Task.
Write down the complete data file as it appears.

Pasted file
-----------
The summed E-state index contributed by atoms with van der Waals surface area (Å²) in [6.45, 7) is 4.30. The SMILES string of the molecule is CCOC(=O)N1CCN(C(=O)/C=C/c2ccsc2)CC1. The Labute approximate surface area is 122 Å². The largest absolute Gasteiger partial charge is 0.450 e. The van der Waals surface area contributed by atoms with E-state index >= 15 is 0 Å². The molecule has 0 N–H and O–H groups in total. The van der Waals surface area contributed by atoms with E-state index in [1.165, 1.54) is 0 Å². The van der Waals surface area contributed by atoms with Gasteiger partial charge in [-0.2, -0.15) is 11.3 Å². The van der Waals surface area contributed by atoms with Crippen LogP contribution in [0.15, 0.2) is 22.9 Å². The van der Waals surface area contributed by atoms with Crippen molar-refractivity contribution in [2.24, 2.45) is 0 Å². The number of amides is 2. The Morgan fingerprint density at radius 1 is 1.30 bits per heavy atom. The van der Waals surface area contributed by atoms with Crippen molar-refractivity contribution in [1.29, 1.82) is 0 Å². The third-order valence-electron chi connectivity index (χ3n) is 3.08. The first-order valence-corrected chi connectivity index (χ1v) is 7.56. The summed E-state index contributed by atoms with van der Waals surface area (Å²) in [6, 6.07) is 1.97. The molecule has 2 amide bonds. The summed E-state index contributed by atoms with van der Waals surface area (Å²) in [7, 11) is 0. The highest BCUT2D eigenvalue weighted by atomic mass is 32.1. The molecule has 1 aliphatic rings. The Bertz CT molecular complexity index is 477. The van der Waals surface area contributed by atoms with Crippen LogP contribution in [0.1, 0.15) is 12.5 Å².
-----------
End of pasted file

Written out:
The summed E-state index contributed by atoms with van der Waals surface area (Å²) in [6.45, 7) is 4.30. The SMILES string of the molecule is CCOC(=O)N1CCN(C(=O)/C=C/c2ccsc2)CC1. The Labute approximate surface area is 122 Å². The largest absolute Gasteiger partial charge is 0.450 e. The van der Waals surface area contributed by atoms with E-state index >= 15 is 0 Å². The molecule has 0 N–H and O–H groups in total. The van der Waals surface area contributed by atoms with E-state index in [1.165, 1.54) is 0 Å². The van der Waals surface area contributed by atoms with Gasteiger partial charge in [-0.2, -0.15) is 11.3 Å². The van der Waals surface area contributed by atoms with Crippen LogP contribution in [0.15, 0.2) is 22.9 Å². The van der Waals surface area contributed by atoms with Crippen molar-refractivity contribution in [2.24, 2.45) is 0 Å². The number of amides is 2. The Morgan fingerprint density at radius 1 is 1.30 bits per heavy atom. The van der Waals surface area contributed by atoms with Crippen molar-refractivity contribution in [1.29, 1.82) is 0 Å². The third-order valence-electron chi connectivity index (χ3n) is 3.08. The first-order valence-corrected chi connectivity index (χ1v) is 7.56. The summed E-state index contributed by atoms with van der Waals surface area (Å²) in [6, 6.07) is 1.97. The molecule has 2 amide bonds. The summed E-state index contributed by atoms with van der Waals surface area (Å²) in [7, 11) is 0. The highest BCUT2D eigenvalue weighted by atomic mass is 32.1. The molecule has 1 aliphatic rings. The Bertz CT molecular complexity index is 477. The van der Waals surface area contributed by atoms with Crippen LogP contribution in [0.1, 0.15) is 12.5 Å².